Of late, I’ve received several query emails from men and women who have done that climb-Mount-Everest-type accomplishment of completing their first book. And, they have asked me a question that takes great courage to ask a complete stranger: “Do you think this book has any value?”
Even before I read their 10-page submission, I can give them the answer. It is the same answer I give every writer, including myself. The writing we do ALWAYS has value.
Many of us write because we can’t help it. Something resides within us, more persistant than heartburn, and we have no peace until we give it release. It might take the form of a poem, or an essay, or an article for the local newspaper – or it might turn into a book.
Like musicians and artists of other mediums, writers are artists, too. We’re given a desire and gift by our creator and we have to give it wings or we have no peace. No joy. We’re meant to use it. And so, by following that desire and giving our talent wings, we make the world a better place. If there is no value in that, there is no value in anything.
Now, does this work have COMMERCIAL value? Often times, my honest opinion is that it probably doesn’t. That’s because of the nature of our culture and the business of publishing. My family stories (look up DYSFUNTIONAL and you’ll see my whole clan) feel to me as though they’d make a best-selling autobiography, but guess what? Without celebrity status, celebrity support, or celebrity impact, my memoir – like most – will have no commercial value at all. But I will always believe that our histories, and memories, and old photos are important legacies to pass along to the next generations. There are lessons to be learned, mistakes to be avoided perhaps, or simply geneological information that gives someone roots. And we ALL need roots.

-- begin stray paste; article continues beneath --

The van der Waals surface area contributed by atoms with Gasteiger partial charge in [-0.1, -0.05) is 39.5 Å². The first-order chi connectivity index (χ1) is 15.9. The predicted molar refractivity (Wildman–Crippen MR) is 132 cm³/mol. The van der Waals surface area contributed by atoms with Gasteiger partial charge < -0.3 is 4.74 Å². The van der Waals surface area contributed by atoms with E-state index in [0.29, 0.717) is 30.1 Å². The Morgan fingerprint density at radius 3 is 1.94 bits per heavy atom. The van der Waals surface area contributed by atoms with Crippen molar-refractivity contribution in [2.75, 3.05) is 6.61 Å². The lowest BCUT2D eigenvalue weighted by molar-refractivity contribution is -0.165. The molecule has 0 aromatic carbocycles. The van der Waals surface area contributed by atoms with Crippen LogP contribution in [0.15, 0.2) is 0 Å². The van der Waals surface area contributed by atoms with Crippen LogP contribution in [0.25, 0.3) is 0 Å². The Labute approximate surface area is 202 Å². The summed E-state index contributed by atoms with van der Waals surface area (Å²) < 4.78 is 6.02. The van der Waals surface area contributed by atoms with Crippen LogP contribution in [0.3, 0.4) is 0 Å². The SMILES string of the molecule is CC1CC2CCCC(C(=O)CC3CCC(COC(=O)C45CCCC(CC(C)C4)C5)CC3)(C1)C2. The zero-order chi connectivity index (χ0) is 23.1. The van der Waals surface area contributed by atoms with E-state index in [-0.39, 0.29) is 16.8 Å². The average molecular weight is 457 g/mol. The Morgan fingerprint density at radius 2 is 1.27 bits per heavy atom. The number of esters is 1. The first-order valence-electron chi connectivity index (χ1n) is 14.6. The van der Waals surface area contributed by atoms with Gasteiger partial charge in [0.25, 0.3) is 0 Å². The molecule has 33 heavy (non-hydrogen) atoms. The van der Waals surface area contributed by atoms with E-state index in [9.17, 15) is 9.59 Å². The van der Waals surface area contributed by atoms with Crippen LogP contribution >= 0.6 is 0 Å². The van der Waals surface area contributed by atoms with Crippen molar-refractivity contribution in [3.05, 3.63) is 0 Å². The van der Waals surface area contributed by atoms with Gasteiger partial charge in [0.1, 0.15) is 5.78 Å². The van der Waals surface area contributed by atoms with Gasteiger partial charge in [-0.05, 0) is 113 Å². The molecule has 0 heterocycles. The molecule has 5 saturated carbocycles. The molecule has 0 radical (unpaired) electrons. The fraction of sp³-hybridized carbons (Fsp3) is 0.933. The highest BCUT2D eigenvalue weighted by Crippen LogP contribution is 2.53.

But, take all of that memoir material if you like and turn it into an awesome novel and you might, with good writing, good editing, a great cover and a desire to get the word out, have a book that makes you some money – some local commercial value at the very least.
Yes, fiction is generally more profitable than non-fiction, but not always. And while our stories count: to us, to our children, to our local communities perhaps, their real value lies in capturing memories and stories that will be lost forever if we don’t.
So, the best thought I can leave you with, is that if you are living with a burning desire to tell your story, to write a novel, to craft a book meant to help people to love and respect themselves and others – you’d better GO for it! We’re not on the planet to take up space – we’re put here to make a difference. Big or small doesn’t matter.
You – and your words – are PRICELESS!